Medical Malpractice Bulletin – April, 2015

Perspective: Why physicians make mistakes – deja vu all over again
By Charles A. Pilcher MD FACEP
April, 2015

This newsletter has frequently posted articles and “Perspectives” on what leads to physician error. Now a fascinating JAMA editorial on physician mistakes sheds light on the progress we are making (or not making) in improving patient safety. Beginning 100 years ago with Dr. Richard Cabot’s reports of mis-diagnoses found on autopsy, the author summarizes several causes of error. We assume that medicine is becoming safer and mistakes are less frequent, but is that the case? There’s a powerful punch line here. To find out what it is, click here.

EHR’s remain controversial, continue to make news

Several recent articles highlight the ongoing debate over the pros and cons of electronic health records.

  • An article in Business Insurance News describes the EHR as a “shield” for physicians who diligently document their patient encounters, but a “sword” for plaintiff attorneys who know how to spot the flaws – and there are many.
  • Dr. Robert Sterling, author of Keys to EMR Success, summarizes 8 malpractice dangers in the EHR in an article in Medscape Emergency Medicine. Most of these, such as careless use of templates, have been previously covered in this Bulletin but are nicely presented in this article.
  • Dr. Atul Gawande, writing shortly after the Dallas ebola virus death, points out how the EHR may have played a significant role in the unfortunate discharge of the first ebola patient in the USA. Judge for yourself if the EHR played a role by reading this fascinating timeline of the entire encounter with Mr. Duncan in the Dallas ED.
  • Dr. Rick Bukata, writing in EP Monthly, discusses a series of practical drawbacks and limitations of EHR’s, particularly over-testing, over-coding and decreased time for patient contact. He also refers readers to another article by Dr. Nicholas Genes in the same publication.
  • Some have chosen to use “scribes” rather than an EHR to produce the medical record of an encounter. Some are using scribes to enter the EHR data. Problems with this approach are discussed in a guest blog post in Physicians Weekly by a retired surgeon.

Bottom line: The jury is still out on whether there is more “sword” or “shield” in the EHR.

Is endovascular removal of clots a “breakthrough” in stroke care?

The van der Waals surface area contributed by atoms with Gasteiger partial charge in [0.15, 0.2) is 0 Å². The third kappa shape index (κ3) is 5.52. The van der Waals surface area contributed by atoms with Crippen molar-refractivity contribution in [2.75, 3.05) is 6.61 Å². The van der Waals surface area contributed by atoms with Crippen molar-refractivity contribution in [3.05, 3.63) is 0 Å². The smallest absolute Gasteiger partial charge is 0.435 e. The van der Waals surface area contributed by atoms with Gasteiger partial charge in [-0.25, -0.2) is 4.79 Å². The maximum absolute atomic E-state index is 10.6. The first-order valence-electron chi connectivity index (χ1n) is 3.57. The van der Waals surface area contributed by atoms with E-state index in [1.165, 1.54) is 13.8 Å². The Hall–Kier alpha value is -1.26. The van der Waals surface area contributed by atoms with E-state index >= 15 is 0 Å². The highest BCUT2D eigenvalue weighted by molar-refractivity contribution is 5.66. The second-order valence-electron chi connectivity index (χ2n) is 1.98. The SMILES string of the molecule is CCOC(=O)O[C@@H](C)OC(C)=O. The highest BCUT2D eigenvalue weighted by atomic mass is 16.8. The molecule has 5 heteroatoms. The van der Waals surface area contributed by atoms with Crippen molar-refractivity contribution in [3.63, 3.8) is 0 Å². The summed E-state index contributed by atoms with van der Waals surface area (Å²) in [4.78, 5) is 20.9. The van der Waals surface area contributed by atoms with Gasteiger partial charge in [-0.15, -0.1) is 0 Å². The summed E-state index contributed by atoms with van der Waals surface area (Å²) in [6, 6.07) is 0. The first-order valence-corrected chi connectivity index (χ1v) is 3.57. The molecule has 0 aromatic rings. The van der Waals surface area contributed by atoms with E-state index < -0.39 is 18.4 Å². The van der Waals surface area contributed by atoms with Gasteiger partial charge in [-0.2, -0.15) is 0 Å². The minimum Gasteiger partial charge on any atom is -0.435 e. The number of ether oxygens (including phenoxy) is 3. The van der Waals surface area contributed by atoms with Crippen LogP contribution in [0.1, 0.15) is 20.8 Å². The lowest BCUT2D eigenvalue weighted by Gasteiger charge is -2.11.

Several studies in the last few months are showing promising results for patients with embolic strokes or thrombotic strokes in which a clot can be retrieved. The caveats in these studies are that the newer approach is a) limited to a small subset of stroke patients (< 5%), b) continues to require early intervention (< 6-8 hours in most studies) and c) must be done at a center with a dedicated stroke team and interventional radiology. Since the vast majority of strokes occur in patients who fall outside the parameters of these studies, this approach is only a “breakthrough” for a select few. While the approach shows promise, we have yet to approach the cutoff to benefit even a qualifying individual “on a more probable than not basis.” Here are two reports on some of the studies:

Clarification: Suing the “team”

Last month’s post regarding the Washington Supreme Court’s analysis of a case allowing a “team” to be sued rather than a particular practitioner has been clarified by the WSMA. The trial evidence established that “the surgeons in charge of the patient’s postoperative recovery failed to meet the standard of care, which required appropriately monitoring the patient for compartment syndrome… and also failed to direct members of the hospital’s care team.” Thus, according to the WSMA’s analysis, the law still requires a plaintiff to establish a “link of a specific breach of the standard of care to an individual provider.” This “clarification” was meant to allay concerns that the Court’s decision could open entire practices to claims lacking such a link.

Constipation costs over $1 billion per year in ED visits

The American Journal of Gastroenterology published a study by Sommers et al. on ED visits for constipation from 2006-2011. It’s much more than a “pain in the arse.” It’s also a HUGE expense. In 2011 nearly a million people visited an ED in the US with a chief complaint of constipation. The average cost per visit was $2306 and the aggregate national cost was over $1.6 BILLION. Infants and the elderly had the highest frequency of constipation-related ED visits.

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